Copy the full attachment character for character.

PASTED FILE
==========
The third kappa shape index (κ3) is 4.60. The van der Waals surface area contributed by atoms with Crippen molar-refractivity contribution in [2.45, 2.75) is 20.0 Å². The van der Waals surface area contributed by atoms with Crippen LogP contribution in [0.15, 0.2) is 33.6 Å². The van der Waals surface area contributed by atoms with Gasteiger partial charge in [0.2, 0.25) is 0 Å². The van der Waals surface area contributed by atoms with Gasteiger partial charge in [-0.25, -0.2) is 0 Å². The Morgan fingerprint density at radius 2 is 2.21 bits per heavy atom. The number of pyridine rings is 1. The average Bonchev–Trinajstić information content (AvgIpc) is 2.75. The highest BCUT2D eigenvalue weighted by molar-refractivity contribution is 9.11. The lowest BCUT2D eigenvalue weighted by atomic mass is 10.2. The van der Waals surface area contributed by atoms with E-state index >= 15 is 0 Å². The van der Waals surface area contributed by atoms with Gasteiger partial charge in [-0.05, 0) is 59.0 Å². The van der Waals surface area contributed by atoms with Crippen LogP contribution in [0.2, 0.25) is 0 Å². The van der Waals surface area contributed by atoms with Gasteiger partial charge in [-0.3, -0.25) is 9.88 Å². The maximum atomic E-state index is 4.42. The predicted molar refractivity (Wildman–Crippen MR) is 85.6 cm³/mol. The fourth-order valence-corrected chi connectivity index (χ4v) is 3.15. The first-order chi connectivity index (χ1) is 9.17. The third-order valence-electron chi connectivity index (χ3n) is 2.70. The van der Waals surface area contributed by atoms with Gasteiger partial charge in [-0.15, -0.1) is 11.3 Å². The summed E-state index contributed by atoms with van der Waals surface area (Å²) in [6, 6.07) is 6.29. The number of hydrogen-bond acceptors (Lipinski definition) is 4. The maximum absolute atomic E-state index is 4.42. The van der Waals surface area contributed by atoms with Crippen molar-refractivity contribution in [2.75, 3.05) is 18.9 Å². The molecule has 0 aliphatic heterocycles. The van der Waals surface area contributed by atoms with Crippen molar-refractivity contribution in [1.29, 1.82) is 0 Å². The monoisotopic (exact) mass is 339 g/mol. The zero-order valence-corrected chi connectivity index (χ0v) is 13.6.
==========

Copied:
The third kappa shape index (κ3) is 4.60. The van der Waals surface area contributed by atoms with Crippen molar-refractivity contribution in [2.45, 2.75) is 20.0 Å². The van der Waals surface area contributed by atoms with Crippen LogP contribution in [0.15, 0.2) is 33.6 Å². The van der Waals surface area contributed by atoms with Gasteiger partial charge in [0.2, 0.25) is 0 Å². The van der Waals surface area contributed by atoms with Gasteiger partial charge in [-0.25, -0.2) is 0 Å². The Morgan fingerprint density at radius 2 is 2.21 bits per heavy atom. The number of pyridine rings is 1. The average Bonchev–Trinajstić information content (AvgIpc) is 2.75. The highest BCUT2D eigenvalue weighted by molar-refractivity contribution is 9.11. The lowest BCUT2D eigenvalue weighted by atomic mass is 10.2. The van der Waals surface area contributed by atoms with E-state index >= 15 is 0 Å². The van der Waals surface area contributed by atoms with Gasteiger partial charge in [-0.05, 0) is 59.0 Å². The van der Waals surface area contributed by atoms with Crippen LogP contribution in [0.2, 0.25) is 0 Å². The van der Waals surface area contributed by atoms with Gasteiger partial charge in [-0.3, -0.25) is 9.88 Å². The maximum atomic E-state index is 4.42. The predicted molar refractivity (Wildman–Crippen MR) is 85.6 cm³/mol. The fourth-order valence-corrected chi connectivity index (χ4v) is 3.15. The first-order chi connectivity index (χ1) is 9.17. The third-order valence-electron chi connectivity index (χ3n) is 2.70. The van der Waals surface area contributed by atoms with Gasteiger partial charge in [-0.15, -0.1) is 11.3 Å². The summed E-state index contributed by atoms with van der Waals surface area (Å²) in [6, 6.07) is 6.29. The number of hydrogen-bond acceptors (Lipinski definition) is 4. The maximum absolute atomic E-state index is 4.42. The van der Waals surface area contributed by atoms with Crippen molar-refractivity contribution in [2.75, 3.05) is 18.9 Å². The molecule has 0 aliphatic heterocycles. The van der Waals surface area contributed by atoms with Crippen molar-refractivity contribution in [1.29, 1.82) is 0 Å². The monoisotopic (exact) mass is 339 g/mol. The zero-order valence-corrected chi connectivity index (χ0v) is 13.6.